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them.112 The schism in the church of North Africa between the catholics, who were prepared not to provoke the authorities, and their opponents, for whom martyrdom was the highest Christian good, may be said to have started at this point.113

In Palestine, there were forty-seven executions recorded by Eusebius in his Martyrs of Palestine, most for provoking the authorities. The majority of recalcitrant Christians, however, were sent to work in the mines of Egypt. It was there that the worst horrors ofthe persecution, witnessed by Eusebius in 311 in Upper Egypt, took place. After describing a number of horrific tortures meted out to Christians in the Thebaid, Eusebius continues: 'And we ourselves beheld, when we were at these places, many all at once in a single day, some of whom suffered decapitation, others the punishment of fire; so that the murderous axe was dulled, and worn out, and was broken in pieces while the executioners grew utterly weary and took it in turns to succeed one another.' Yet the volunteers for martyrdom never ceased and received 'the final sentence with gladness'.114

Maximin was an energetic ruler. He ordered the reform of the pagan cults in the cities of the east on hierarchical lines. He had anti-Christian propaganda such as the 'Memoirs of Pilate and the Saviour' circulated and, when he took over the provinces of Asia Minor on Galerius' death (5 May 311), he encouraged provincial and city councils to petition him to have the 'atheists' removed from their boundaries. An inscription from Colbasa in Lycia and Pamphylia records the emperor's congratulations to the city for 'having been freed from blind and wandering ways to have returned to a right and goodly frame of mind'.115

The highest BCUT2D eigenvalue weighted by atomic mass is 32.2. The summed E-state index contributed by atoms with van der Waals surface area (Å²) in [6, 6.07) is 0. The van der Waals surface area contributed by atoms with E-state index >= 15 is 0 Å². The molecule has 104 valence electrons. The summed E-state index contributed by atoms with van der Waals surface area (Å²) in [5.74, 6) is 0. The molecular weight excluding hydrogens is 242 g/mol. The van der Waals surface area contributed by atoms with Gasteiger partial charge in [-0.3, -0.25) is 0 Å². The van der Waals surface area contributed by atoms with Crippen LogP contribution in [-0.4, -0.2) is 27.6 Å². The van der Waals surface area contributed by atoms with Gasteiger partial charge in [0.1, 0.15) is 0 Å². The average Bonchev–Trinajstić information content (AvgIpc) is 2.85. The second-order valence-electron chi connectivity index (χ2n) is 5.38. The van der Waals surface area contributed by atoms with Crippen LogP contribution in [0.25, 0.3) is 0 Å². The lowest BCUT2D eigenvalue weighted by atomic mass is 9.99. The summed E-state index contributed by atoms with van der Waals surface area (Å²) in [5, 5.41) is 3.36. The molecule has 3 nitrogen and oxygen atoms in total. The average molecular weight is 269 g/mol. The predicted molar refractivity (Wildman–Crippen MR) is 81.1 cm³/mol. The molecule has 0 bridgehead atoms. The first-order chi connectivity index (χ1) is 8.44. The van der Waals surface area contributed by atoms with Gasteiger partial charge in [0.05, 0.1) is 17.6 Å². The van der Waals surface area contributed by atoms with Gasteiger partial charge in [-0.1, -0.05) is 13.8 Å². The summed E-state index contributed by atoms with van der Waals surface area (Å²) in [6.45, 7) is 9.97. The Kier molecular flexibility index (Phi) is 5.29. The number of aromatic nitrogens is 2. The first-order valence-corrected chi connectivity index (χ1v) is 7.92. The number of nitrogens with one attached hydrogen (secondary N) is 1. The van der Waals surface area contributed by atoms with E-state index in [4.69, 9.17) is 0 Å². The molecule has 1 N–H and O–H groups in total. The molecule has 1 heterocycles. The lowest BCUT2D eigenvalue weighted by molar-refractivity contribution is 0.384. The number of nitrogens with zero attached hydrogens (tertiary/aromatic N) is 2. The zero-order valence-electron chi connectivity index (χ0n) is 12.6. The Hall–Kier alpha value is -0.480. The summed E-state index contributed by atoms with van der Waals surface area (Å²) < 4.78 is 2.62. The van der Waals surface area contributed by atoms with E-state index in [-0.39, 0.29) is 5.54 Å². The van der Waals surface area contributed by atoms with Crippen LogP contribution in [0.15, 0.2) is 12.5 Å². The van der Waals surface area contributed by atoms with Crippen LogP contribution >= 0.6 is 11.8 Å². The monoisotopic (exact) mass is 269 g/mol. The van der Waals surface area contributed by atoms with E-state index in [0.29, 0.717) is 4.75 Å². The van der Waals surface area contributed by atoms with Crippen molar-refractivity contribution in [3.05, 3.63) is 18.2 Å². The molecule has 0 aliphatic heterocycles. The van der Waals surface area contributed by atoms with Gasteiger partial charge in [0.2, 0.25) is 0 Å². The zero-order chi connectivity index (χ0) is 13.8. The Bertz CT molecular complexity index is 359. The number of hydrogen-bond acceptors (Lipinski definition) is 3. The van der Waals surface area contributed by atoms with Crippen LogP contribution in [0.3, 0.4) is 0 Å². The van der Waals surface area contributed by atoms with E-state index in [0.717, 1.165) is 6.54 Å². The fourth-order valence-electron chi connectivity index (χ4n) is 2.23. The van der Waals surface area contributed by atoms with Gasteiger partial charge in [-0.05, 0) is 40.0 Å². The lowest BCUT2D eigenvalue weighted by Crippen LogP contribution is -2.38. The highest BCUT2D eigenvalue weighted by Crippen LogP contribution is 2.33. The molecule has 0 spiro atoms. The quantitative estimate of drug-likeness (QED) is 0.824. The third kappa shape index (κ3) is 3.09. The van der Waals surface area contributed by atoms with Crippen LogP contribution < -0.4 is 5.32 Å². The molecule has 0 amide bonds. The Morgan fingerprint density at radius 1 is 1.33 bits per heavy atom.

But at this point pagan morale was crumbling. Too many people were asking themselves why Christians hated the gods to the extent of giving their lives rather than worship them.116 Persecution in the west had ended upon the abdication of Diocletian and Maximian on 1 May 305. The palinode of Galerius, issued on 30 April 311, admitted the ill success ofthe measures designed to bring the Christians back to the religion of Rome, and now allowed 'that Christians may exist again'.117 This sealed the fate of the gods as no longer the sole protectors of the empire. Constantine took his cue from what he had seen. His

115 See Mitchell, 'Maximinus'. The text of the Aricanda inscription (CIL 3.12132) is given in translation in Stevenson and Frend, New Eusebius, no. 247, p. 281.

117 Lactant. Mort. 34; translation in Stevenson and Frend, New Eusebius, no. 246, pp. 280-1.

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